Maria Hammarstrom' Post

Children as burdens or gifts?

Christmas, the season for gifts and children, is approaching, and lately I’ve followed some discussions on social media about whether children themselves are secretly seen as burdens rather than gifts by their parents. Unlike in the Hebrew Bible where children are considered God’s gift to the Chosen People, in secularized Western communities we tend to prioritize individual freedom before family or clan. Traditionally, children are idealized in our culture and represent the innocent and good in life, are precious objects worth cherishing and protecting. On the other hand, real children demand adult time, energy and resources which creates conflicts and exhaustion, and limits the possibility of adult personal self-fulfillment. I recently re-read the anthology The Child in Christian Thought and found inspiration from previous thinkers on children as God’s gifts.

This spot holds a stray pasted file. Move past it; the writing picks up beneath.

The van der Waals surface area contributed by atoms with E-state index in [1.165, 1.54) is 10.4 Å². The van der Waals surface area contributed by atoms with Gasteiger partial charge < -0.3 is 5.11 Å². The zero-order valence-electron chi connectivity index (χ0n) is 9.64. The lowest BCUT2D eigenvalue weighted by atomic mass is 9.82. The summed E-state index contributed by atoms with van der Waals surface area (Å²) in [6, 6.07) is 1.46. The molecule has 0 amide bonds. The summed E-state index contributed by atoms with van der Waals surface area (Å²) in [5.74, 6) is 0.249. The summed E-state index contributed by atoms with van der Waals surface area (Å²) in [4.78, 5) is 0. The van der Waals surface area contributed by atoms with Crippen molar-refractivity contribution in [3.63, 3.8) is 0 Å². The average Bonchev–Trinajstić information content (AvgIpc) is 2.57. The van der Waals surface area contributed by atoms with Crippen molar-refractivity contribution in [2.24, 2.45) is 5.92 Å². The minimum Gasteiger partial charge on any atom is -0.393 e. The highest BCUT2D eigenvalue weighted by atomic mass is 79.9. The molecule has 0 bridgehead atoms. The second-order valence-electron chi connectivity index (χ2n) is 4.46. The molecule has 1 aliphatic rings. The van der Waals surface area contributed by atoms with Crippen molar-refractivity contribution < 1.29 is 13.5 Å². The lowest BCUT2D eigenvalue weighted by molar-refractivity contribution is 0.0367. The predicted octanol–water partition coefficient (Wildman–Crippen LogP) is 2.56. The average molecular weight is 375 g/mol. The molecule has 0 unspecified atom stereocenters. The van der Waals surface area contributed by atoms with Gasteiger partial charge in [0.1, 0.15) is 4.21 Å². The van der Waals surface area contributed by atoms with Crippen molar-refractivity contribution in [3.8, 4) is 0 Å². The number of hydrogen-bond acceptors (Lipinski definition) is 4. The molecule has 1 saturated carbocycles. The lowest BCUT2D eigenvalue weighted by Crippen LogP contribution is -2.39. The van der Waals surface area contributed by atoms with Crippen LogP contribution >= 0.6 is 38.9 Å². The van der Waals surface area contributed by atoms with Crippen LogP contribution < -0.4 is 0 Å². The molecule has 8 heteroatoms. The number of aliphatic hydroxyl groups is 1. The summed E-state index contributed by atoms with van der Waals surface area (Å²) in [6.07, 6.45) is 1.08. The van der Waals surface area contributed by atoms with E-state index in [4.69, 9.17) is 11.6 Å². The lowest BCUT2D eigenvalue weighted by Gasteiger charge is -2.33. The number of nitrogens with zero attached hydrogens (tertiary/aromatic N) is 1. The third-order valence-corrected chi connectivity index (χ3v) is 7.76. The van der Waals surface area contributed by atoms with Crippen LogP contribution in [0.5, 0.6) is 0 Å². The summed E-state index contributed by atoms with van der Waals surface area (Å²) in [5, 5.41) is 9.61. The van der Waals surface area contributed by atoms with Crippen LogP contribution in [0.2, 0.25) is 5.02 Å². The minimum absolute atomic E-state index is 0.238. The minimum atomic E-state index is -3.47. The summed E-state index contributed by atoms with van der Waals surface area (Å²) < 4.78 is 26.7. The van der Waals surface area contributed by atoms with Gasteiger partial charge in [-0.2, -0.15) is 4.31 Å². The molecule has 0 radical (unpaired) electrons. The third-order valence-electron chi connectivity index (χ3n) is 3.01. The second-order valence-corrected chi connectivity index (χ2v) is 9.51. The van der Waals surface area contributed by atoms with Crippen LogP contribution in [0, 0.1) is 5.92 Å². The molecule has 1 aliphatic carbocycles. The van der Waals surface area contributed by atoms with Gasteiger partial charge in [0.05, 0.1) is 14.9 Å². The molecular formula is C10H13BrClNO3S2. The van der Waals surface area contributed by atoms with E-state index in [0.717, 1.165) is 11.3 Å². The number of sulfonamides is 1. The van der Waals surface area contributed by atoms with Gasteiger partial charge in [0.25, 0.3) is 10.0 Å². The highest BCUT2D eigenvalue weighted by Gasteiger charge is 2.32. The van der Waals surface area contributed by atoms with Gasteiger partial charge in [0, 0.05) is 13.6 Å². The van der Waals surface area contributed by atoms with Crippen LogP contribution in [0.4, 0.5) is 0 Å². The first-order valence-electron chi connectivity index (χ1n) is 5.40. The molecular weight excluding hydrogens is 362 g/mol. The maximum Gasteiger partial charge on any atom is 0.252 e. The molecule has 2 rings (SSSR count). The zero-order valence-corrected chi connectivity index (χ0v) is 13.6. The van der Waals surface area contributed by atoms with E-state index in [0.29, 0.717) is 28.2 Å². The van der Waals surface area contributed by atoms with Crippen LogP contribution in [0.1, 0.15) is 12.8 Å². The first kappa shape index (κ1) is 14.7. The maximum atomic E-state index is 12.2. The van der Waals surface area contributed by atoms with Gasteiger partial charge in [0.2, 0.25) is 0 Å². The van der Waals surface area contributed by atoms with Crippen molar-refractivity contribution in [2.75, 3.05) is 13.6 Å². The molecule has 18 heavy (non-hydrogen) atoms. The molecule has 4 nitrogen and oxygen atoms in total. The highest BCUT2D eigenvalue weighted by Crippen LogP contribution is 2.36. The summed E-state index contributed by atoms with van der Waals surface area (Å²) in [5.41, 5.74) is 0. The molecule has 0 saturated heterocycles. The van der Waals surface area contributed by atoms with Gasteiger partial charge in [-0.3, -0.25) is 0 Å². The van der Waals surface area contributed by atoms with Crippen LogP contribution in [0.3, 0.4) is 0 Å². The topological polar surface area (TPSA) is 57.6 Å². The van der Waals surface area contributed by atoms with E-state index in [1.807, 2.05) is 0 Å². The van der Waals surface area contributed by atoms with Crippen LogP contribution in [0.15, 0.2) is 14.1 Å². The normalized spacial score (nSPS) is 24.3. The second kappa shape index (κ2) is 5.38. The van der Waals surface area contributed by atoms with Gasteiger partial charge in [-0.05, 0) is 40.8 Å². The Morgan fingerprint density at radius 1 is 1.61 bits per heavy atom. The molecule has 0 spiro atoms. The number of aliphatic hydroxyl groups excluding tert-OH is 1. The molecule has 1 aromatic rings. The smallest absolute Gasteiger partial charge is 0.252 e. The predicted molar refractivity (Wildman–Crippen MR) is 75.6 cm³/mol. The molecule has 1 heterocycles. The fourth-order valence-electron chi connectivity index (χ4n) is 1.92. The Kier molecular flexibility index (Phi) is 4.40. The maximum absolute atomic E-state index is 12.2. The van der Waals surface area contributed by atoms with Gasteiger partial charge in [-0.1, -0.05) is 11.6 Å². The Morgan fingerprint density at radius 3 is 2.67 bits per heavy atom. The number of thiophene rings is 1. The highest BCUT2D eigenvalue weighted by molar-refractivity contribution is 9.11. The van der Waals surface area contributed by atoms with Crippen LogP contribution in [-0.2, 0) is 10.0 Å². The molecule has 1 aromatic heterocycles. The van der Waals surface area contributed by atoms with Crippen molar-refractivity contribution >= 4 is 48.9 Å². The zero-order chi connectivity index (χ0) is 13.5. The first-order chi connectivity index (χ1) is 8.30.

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What childhood stories helped you live?


I have always had a keen interest in children’s literature, first as an avid child reader, later as a parent and a teacher. I looked for stories that rang true, stories that made me laugh, cry, think and grow, stories that in some small way helped me live my life: C.S. Lewis books of Narnia were among my favourites. Later, I have tried to pass these books along to children in my care and within my circle of acquaintance, in the hope that others will also find something they need in them.

No one read me Bible stories as a child, even if I became familiar with many of them by way of retelling and referencing in books and in school work. It wasn’t until I was a teenager that I had

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